By Rabbi Y. Dov Krakowski
This week’s Sedra is one of the most powerful and emotional in the Torah. It is a Sedra very fitting to be read annually during Elul in close proximity to the Days of Awe. The Torah expresses to us the idea of free will – the ability to choose between right and wrong, between good and evil. It explains the concepts of reward and punishment, and the possibility of Teshuva – repentance. The Torah’s idea of repentance has little to do with notions that equate it with suffering, with bribing the Divine, or with a formal expression of regret not connected to firm, true conviction and remorse. The Torah’s view of true repentance entails genuine regret of our wrongdoings and a commitment to desist from such actions in the future. It aims at renewing our relationship with Hashem on a firmer basis. The Torah also seems to emphasize Hashem’s relationship with us as a deep and compassionate one, and to stress the unequivocal importance of Torah study.
The final words of this moving Parsha are: “To love Hashem our God, and to cleave to Him – for this is your life and the longevity of your days – to dwell upon the land that Hashem promised your forefathers Avrohom, Yitzchok, and Yaakov – to give to them”. This Passuk is rather cryptic and begs interpretation.
Many of the traditional commentators offer various explanations. As important as it is to understand the above words in of themselves, there is yet another obvious question we must keep in mind: Why were these words chosen as the closing to this entire meaningful and powerful Sedra?
Targum Yonoson, as he often does, adds in a few important words in order to offer a lucid Aramaic translation of the Passuk: “to love Hashem your God, and to accept His Words… because the Torah that you are busying yourself (with its study) is your life in this world and your longevity in the world to come, and through it eventually you will merit your redemption and you will return to settle the land…”. While such an explanation sheds a lot of light as to the meaning of this Passuk, it also presents us with yet another question. All through the Parsha the Torah tells us of the all-encompassing Teshuva in which we will all take part at the end of time – the implication being that it is that final repentance that will secure for us ultimate salvation. However, if we adopt the view of the Targum Yonoson, it isn’t Teshuva but rather Torah study that brings about the Geula, the final redemption?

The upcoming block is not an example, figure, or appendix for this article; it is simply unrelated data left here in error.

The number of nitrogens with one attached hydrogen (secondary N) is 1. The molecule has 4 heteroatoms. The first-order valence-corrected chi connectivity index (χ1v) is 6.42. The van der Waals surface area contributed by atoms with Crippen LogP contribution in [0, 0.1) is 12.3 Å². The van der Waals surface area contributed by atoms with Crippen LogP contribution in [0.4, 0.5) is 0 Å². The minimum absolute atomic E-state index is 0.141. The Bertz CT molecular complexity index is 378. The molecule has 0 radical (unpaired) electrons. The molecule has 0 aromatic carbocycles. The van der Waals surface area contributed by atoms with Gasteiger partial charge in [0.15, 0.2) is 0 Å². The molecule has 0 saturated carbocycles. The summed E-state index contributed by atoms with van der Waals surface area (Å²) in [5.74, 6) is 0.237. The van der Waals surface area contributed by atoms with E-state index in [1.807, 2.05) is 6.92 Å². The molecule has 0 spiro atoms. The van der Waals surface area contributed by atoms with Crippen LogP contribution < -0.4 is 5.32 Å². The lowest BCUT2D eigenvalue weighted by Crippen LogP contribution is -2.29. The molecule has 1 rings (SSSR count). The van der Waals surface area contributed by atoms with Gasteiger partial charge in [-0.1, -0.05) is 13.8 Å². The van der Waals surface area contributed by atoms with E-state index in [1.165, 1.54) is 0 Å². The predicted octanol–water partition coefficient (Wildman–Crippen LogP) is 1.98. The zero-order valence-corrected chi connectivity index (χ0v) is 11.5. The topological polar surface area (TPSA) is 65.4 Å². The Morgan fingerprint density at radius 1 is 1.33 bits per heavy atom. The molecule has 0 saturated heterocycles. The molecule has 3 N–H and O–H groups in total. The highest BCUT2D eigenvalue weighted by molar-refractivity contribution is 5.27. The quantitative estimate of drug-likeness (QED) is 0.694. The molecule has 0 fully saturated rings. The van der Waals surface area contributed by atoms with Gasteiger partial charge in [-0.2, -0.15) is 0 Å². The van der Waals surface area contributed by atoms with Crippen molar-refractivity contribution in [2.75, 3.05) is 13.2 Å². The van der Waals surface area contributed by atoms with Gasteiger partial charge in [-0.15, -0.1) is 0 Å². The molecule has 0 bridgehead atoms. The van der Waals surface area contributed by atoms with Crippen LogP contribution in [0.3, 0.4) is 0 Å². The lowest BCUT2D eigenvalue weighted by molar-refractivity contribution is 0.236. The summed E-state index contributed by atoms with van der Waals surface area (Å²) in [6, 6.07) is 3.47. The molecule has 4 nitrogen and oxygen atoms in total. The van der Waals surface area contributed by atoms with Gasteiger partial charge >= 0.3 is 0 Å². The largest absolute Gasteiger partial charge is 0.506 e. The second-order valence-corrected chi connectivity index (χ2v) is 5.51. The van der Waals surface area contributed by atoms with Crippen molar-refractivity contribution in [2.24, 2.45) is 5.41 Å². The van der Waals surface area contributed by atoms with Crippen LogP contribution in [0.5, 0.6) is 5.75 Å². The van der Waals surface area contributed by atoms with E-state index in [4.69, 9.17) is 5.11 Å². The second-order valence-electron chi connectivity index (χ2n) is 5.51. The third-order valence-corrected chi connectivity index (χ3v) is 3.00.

A more careful look at the psukim surrounding Teshuva shows that these verses infer that towards the end of time we will be chozer btshuva – we will achieve full repentance. Whereas according to the Targum Yonoson’s explanation of Torah study the Passuk is implying that we should busy ourselves with Torah study because that is what will cause us to merit the Geula. It would seem, therefore, that the Torah is telling us that Teshuva is a prerequisite for the Geula and that this ultimate Teshuva will come on its own. On the other hand, we are told that the Ultimate Redemption hinges upon Torah study – in other words, the only thing we can do to bring about Mashiach is to learn Torah.
The above would seem to suggest that Torah study is the critical component to bring about our Final Redemption and that Teshuva – while important – will in the end come in any case.
The above conclusions would further suggest that we must definitely busy ourselves with Torah learning before we busy ourselves with convincing others to do Teshuva.
The continued importance of Teshuva, and of Kiruv – of bringing others closer to the Torah, should not obscure Torah study as the main focus. While Teshuva and Kiruv are quite important Torah must be the focal point. Torah in of itself is a Mitzva and it as well encompasses all other Mitzvos. It also is what brings us to the fulfillment of Mitzvos, Teshuva, and is even what brings others close to Hashem. We must allow all our Mitzvos to flow from our Torah study.